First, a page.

I started writing sports for a local paper as a somewhat unprepared 15-year old and slowly developed my skills into a decent newspaper reporter. History repeated itself some years later when a college friend, soon to be Emmylou Harris's first road manager with her Hot Band, asked if I had a camera and could take photos of her singing on campus. I said sure, not yet realizing I was again unprepared. But I took photos at that first event in early 1975, did well enough to be asked back and vowed to learn more quickly this time around.

Some years later, after three dozen-plus "live shoots" later, I had developed my skills event by event and amassed a large catalogue of very early photos of now 14-time Grammy winner Emmylou Harris. Many were good enough to be sold for publicity photos, event posters, songbooks, record sleeves and other uses including the dust cover for her Luxury Liner album using a self-developed photographic montage technique. Along the way, I also shot photos of Rodney Crowell, James Burton, other original Hot Band members, George Thorogood and many others including people from other walks of life. But the shots of Emmy during her early years have turned out to be something special. It was during a period in her life where her natural beauty just radiated from her in person and on stage. If you met her or saw her perform during those early years, then you know what I mean. I worked hard to capture that unique beauty in my photos.

More recently, dozens of my photos of Emmy and others were used in the 2018-19 exhibit on her at the Country Music Hall of Fame and Museum in Nashville and the 2019 Ken Burns documentary on Country Music.

After 12 years as a part-time and full-time newspaper reporter and a short stint in political public relations, I spent 33 years as a corporate communications manager in the aerospace industry where I personally handled media relations and supervised talented and skilled creative teams of designers, web experts, videographers and photographers to support company branding and product support projects. I traveled the world and worked with incredible brilliant scientists, engineers, war veterans and astronauts. I won numerous awards for my work including a Telly and a public service medal from the Secretary of the Navy. I have had more than 7,000 written pieces and 1,000 photos published as well as producing and/or directed photos for more than 150 magazine covers and dozens of video projects.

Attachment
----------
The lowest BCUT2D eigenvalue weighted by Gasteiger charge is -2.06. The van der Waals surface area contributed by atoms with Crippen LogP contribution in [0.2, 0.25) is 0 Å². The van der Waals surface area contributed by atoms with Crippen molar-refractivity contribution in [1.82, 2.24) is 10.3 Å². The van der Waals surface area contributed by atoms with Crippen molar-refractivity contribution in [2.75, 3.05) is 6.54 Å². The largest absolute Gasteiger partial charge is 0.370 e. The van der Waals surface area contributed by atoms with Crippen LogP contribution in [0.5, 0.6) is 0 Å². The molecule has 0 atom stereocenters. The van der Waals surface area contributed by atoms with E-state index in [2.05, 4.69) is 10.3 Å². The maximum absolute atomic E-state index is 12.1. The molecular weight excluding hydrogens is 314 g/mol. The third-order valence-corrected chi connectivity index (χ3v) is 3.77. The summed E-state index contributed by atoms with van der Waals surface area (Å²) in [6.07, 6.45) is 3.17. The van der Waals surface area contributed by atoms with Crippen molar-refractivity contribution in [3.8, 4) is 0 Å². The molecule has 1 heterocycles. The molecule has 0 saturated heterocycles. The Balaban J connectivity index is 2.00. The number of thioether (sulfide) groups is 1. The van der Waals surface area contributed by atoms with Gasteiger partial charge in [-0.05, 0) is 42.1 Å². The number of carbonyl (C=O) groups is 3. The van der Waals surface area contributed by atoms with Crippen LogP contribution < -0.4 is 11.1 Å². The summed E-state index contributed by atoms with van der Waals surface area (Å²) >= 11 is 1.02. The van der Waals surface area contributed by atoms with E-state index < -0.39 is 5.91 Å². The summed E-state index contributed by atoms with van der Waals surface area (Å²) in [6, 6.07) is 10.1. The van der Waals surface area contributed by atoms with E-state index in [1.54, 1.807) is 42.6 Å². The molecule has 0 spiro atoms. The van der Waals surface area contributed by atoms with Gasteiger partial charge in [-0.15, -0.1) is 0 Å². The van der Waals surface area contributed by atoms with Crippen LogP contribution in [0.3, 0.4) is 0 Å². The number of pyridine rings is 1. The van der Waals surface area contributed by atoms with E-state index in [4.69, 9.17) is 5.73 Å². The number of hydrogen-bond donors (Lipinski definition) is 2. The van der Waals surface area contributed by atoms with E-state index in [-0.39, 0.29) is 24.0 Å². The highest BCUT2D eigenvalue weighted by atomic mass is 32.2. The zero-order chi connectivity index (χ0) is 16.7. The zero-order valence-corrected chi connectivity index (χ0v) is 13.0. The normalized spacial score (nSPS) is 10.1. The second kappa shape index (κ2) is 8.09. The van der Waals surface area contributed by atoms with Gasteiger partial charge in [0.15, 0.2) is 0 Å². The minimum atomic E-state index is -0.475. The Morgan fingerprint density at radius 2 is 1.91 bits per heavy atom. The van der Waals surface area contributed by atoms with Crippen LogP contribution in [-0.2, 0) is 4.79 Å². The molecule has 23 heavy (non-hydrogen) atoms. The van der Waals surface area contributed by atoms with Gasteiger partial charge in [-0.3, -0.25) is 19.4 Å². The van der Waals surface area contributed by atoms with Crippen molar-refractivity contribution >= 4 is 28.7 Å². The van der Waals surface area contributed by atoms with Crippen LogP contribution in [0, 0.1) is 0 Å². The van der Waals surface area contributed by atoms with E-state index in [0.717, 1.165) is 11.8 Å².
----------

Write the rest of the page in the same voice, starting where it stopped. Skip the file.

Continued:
But this web site is devoted to my personal photography. As I shot more and more events with Emmylou Harris is the first years of her solo career, she and the members of the Hot Band felt comfortable with having me around. That allowed me unique access to finding the best spots around the stage to photograph her. While I shot from nearly every angle, my favorite spot was just to the left of pedal steel guitar player Hand DeVito. That angle allowed me to be on the same level as Emmy, so I wouldn't be shooting "up her nose" and I could avoid having the microphone in her face all the time. Plus it put her guitar somewhat behind her and not blocking her. I felt it imperative to put her as the focal point and let the other items frame her.

Eventually, I tired of getting the same old standard shots from show to show and developed a new approach. I determined to carefully angle myself to be able to shoot her with as little background as possible and use the venue stage lights to highlight her, especially her high cheekbones. As a black and white specialist, I used the dark shadows to my advantage. It also took timing on my part, but thanks to my sports photography background, I was good at anticipating her moves. The result gave me live action shots that looked like studio shots. Of course, since the venue lighting in those days was generally poor and I "pushed" the black and white film in my home darkroom, my shots showed both a bit of grain and occasionally motion. But my new approach resulted in my own unique style of live action shots.